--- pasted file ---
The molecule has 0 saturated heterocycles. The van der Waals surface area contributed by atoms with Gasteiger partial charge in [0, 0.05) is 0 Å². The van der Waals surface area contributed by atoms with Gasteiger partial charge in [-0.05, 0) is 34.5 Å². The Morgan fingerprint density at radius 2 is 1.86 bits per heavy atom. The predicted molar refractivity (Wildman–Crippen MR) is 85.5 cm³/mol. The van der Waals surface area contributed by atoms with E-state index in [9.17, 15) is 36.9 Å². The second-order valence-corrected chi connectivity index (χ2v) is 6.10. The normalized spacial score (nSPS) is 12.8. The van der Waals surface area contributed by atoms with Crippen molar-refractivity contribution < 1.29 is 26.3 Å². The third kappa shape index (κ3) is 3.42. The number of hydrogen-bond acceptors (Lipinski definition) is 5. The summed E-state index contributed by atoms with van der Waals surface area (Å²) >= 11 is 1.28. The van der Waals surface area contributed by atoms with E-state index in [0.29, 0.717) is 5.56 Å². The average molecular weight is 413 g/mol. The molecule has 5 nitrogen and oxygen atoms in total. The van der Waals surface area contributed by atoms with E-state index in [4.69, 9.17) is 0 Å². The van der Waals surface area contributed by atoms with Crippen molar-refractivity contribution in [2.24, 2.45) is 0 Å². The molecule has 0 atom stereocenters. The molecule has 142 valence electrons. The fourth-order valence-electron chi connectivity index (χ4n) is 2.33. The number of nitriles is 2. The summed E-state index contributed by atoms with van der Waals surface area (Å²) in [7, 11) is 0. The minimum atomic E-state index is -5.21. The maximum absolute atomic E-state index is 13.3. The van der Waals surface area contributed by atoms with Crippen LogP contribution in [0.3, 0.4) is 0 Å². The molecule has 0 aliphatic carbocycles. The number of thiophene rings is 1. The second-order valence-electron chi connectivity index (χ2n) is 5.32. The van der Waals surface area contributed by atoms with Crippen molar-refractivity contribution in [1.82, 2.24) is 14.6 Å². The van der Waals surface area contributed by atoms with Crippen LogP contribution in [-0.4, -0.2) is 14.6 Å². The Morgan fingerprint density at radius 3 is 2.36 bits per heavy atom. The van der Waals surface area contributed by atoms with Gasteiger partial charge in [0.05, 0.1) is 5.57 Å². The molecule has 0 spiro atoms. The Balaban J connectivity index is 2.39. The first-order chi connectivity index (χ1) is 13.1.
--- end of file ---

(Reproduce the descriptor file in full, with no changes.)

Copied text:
The molecule has 0 saturated heterocycles. The van der Waals surface area contributed by atoms with Gasteiger partial charge in [0, 0.05) is 0 Å². The van der Waals surface area contributed by atoms with Gasteiger partial charge in [-0.05, 0) is 34.5 Å². The Morgan fingerprint density at radius 2 is 1.86 bits per heavy atom. The predicted molar refractivity (Wildman–Crippen MR) is 85.5 cm³/mol. The van der Waals surface area contributed by atoms with E-state index in [9.17, 15) is 36.9 Å². The second-order valence-corrected chi connectivity index (χ2v) is 6.10. The normalized spacial score (nSPS) is 12.8. The van der Waals surface area contributed by atoms with Crippen molar-refractivity contribution < 1.29 is 26.3 Å². The third kappa shape index (κ3) is 3.42. The number of hydrogen-bond acceptors (Lipinski definition) is 5. The summed E-state index contributed by atoms with van der Waals surface area (Å²) >= 11 is 1.28. The van der Waals surface area contributed by atoms with E-state index in [0.29, 0.717) is 5.56 Å². The average molecular weight is 413 g/mol. The molecule has 5 nitrogen and oxygen atoms in total. The van der Waals surface area contributed by atoms with E-state index in [4.69, 9.17) is 0 Å². The van der Waals surface area contributed by atoms with Crippen molar-refractivity contribution in [2.24, 2.45) is 0 Å². The molecule has 0 atom stereocenters. The molecule has 142 valence electrons. The fourth-order valence-electron chi connectivity index (χ4n) is 2.33. The number of nitriles is 2. The summed E-state index contributed by atoms with van der Waals surface area (Å²) in [7, 11) is 0. The minimum atomic E-state index is -5.21. The maximum absolute atomic E-state index is 13.3. The van der Waals surface area contributed by atoms with Crippen LogP contribution in [0.3, 0.4) is 0 Å². The molecule has 0 aliphatic carbocycles. The number of thiophene rings is 1. The second-order valence-electron chi connectivity index (χ2n) is 5.32. The van der Waals surface area contributed by atoms with Crippen molar-refractivity contribution in [1.82, 2.24) is 14.6 Å². The van der Waals surface area contributed by atoms with Crippen LogP contribution in [-0.4, -0.2) is 14.6 Å². The Morgan fingerprint density at radius 3 is 2.36 bits per heavy atom. The van der Waals surface area contributed by atoms with Gasteiger partial charge in [0.05, 0.1) is 5.57 Å². The molecule has 0 spiro atoms. The Balaban J connectivity index is 2.39. The first-order chi connectivity index (χ1) is 13.1.